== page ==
Claudine Hurwitz’s paintings have been hailed for their “grace and poetry” and their “subtle and precise pointillist touches which capture the light” of the French countryside.

Since her first exhibition at the Galerie Mirador in Paris in 1951, Claudine’s paintings have been shown at art galleries and museums in her native France and the United States. Born in Paris, she was educated in both France and the United States, graduating from the Parson’s School of Design in New York and the Ecole des Beaux Arts in Paris.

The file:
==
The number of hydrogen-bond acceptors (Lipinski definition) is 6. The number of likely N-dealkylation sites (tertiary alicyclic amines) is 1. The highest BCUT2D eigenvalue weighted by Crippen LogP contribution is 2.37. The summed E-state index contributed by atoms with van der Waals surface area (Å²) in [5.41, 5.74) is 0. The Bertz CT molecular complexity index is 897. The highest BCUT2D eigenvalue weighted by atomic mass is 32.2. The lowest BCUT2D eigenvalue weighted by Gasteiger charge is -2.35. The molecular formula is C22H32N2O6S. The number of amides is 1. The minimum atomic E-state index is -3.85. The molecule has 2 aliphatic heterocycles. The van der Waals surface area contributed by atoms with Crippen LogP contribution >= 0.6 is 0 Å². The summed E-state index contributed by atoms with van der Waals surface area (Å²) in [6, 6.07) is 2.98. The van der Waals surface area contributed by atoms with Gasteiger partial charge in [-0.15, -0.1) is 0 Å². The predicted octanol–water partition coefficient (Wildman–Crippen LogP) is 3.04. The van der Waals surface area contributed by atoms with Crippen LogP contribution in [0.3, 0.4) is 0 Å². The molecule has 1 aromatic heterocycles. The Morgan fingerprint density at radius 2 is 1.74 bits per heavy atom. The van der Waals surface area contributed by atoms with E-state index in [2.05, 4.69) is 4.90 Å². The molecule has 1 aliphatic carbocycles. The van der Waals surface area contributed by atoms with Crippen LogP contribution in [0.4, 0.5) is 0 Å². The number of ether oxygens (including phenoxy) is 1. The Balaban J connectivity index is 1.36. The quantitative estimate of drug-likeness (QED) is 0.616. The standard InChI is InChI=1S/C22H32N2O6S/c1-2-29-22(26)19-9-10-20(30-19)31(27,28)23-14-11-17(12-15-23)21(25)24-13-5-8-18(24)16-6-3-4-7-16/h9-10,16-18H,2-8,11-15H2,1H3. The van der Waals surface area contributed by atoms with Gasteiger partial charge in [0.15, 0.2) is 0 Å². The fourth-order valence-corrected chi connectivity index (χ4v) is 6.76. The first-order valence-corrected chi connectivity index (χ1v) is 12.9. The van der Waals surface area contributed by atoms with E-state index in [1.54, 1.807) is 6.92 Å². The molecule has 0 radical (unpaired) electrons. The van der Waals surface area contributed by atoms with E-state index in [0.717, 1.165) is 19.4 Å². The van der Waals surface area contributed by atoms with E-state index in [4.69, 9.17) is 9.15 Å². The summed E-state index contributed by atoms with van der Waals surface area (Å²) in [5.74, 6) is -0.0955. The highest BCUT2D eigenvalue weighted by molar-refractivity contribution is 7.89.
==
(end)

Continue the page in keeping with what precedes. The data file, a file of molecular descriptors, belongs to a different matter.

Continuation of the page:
As a disciple of the “School of Paris” she was recognized by the art critic Jean Bouret, who created the term, “I’homme termain”, meaning “mas a witness,” for the new movement which rejected abstract art and was searching for a naturalism inspired by the realities of life.

Claudine’s still lifes become true landscapes in which the brilliance of the fruits and flowers is supported by the depth and subtle tones of her background  tapestries and textures.